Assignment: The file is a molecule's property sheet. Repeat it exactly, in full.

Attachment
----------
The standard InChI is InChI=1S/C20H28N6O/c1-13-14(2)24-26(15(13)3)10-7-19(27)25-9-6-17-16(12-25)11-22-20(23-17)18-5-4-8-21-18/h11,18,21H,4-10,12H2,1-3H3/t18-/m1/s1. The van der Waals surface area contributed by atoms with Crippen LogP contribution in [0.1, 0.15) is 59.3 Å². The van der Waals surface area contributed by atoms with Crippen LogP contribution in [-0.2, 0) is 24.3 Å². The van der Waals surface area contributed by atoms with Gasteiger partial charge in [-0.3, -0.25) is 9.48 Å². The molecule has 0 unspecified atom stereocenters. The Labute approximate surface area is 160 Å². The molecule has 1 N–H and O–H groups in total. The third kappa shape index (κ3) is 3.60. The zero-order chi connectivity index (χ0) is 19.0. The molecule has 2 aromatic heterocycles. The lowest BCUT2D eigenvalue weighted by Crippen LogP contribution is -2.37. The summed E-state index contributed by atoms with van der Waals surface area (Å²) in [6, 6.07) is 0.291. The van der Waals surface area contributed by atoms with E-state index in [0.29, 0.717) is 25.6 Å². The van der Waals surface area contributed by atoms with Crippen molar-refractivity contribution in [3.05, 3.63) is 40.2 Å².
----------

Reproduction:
The standard InChI is InChI=1S/C20H28N6O/c1-13-14(2)24-26(15(13)3)10-7-19(27)25-9-6-17-16(12-25)11-22-20(23-17)18-5-4-8-21-18/h11,18,21H,4-10,12H2,1-3H3/t18-/m1/s1. The van der Waals surface area contributed by atoms with Crippen LogP contribution in [0.1, 0.15) is 59.3 Å². The van der Waals surface area contributed by atoms with Crippen LogP contribution in [-0.2, 0) is 24.3 Å². The van der Waals surface area contributed by atoms with Gasteiger partial charge in [-0.3, -0.25) is 9.48 Å². The molecule has 0 unspecified atom stereocenters. The Labute approximate surface area is 160 Å². The molecule has 1 N–H and O–H groups in total. The third kappa shape index (κ3) is 3.60. The zero-order chi connectivity index (χ0) is 19.0. The molecule has 2 aromatic heterocycles. The lowest BCUT2D eigenvalue weighted by Crippen LogP contribution is -2.37. The summed E-state index contributed by atoms with van der Waals surface area (Å²) in [6, 6.07) is 0.291. The van der Waals surface area contributed by atoms with E-state index in [0.29, 0.717) is 25.6 Å². The van der Waals surface area contributed by atoms with Crippen molar-refractivity contribution in [3.05, 3.63) is 40.2 Å².